In 2014 the developers' choice to omit playable women in the latest iterations of the top-tier gaming franchises Assassin's Creed and Far Cry became a focus of discussions in gaming media. This indicated, according to game industry professionals cited by Polygon, a shift in the industry's attention towards issues of diversity in gaming, in conjunction with video games as a whole growing beyond their former core audience of younger men.
Female supporting characters
A number of games feature a female character as an ally or sidekick to the male hero. Some of them, like Ada Wong and Mona Sax, were turned into player characters in later instances of their series. Alyx Vance, a supporting protagonist of Half-Life 2, was praised for her "stinging personality" and intelligence, developing a close bond with the player without simply being "eye candy".
However, female characters are often cast in the role of the damsel in distress, with their rescue being the objective of the game. Princess Zelda in the early The Legend of Zelda series and Princess Peach through much of the Mario series are paradigmatic examples. Both of them, however, became playable in the later games of their series or had the pattern altered.
The Dark Queen in Battletoads (1991) and its successors is one of the first major female villains in video games. SHODAN, an artificial intelligence with a female voice and a female face, was the main villain of the game System Shock (1994), praised as one of the most recognizable female characters in gaming. Another prominent female villain is Ultimecia, the main antagonist in Final Fantasy VIII (1999). At PAX Prime 2013, she was voted among the best female antagonists in video gaming history. Similarly, GLaDOS from Portal (2007), an insane computer with a female voice, was praised by critics as one of the best new characters of the 2000s.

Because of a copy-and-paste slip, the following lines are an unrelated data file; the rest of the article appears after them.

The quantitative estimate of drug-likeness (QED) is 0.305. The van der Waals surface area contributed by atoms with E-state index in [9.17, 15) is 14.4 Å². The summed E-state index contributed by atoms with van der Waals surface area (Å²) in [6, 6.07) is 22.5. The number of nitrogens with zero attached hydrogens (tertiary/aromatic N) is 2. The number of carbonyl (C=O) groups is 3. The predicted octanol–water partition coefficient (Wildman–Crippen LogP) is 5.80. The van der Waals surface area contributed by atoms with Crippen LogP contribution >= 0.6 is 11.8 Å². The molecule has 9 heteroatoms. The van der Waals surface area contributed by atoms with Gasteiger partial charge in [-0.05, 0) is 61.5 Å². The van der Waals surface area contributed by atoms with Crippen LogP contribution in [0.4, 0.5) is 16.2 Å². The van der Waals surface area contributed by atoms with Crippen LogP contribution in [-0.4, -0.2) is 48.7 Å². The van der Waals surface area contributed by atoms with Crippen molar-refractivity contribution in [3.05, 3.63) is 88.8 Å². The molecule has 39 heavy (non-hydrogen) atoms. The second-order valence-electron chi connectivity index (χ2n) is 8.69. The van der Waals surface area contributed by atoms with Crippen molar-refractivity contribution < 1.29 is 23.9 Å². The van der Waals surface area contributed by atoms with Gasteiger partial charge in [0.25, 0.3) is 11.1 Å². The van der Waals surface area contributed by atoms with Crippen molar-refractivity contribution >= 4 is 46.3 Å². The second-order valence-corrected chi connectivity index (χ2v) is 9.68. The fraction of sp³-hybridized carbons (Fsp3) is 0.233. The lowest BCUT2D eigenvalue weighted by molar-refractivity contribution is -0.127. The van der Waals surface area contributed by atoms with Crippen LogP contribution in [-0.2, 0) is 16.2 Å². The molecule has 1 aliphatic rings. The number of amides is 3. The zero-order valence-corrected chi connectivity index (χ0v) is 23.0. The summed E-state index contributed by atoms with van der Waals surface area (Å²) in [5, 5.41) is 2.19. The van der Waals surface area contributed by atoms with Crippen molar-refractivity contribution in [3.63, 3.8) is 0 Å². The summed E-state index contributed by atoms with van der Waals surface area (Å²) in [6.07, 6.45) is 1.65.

Depiction of women
Objectification and sexualization
Many recent games have increased the sexualized portrayal of women so as to appeal to a male audience. In 2012, for instance, Dead or Alive director, Yohei Shimbori, admitted the developers received complaints from fans who had played the Dead or Alive 5 demo packaged with Ninja Gaiden 3. According to Shimbori, "We actually got a lot of feedback from people who were playing it, saying, 'We want bigger breasts. Make the characters more like that.' That was kind of surprising."
Female video game characters have been criticized as tending to suffer from a particularly extreme manifestation of the male gaze. A print ad for the fighting game Soul Calibur V received some controversy for simply being a close up of a female character's breasts with a tagline.
Since her introduction in 1996, the character of Lara Croft from the Tomb Raider series in particular has been criticized for her unrealistic breast size; Lara was claimed to personify "an ongoing culture clash over gender, sexuality, empowerment, and objectification." However, the game's creators maintain that she was not designed with marketing in mind, and have claimed to be rather surprised at her pinup-style adoration. In Tomb Raider: Legend, Lara underwent a radical redesign, ostensibly to make her less sexualized.
In two sequels of fighting games Soul Calibur and Tekken that take place several years after the original issue, recurring male characters were allowed to age but all female characters were kept the same age or replaced by their daughters.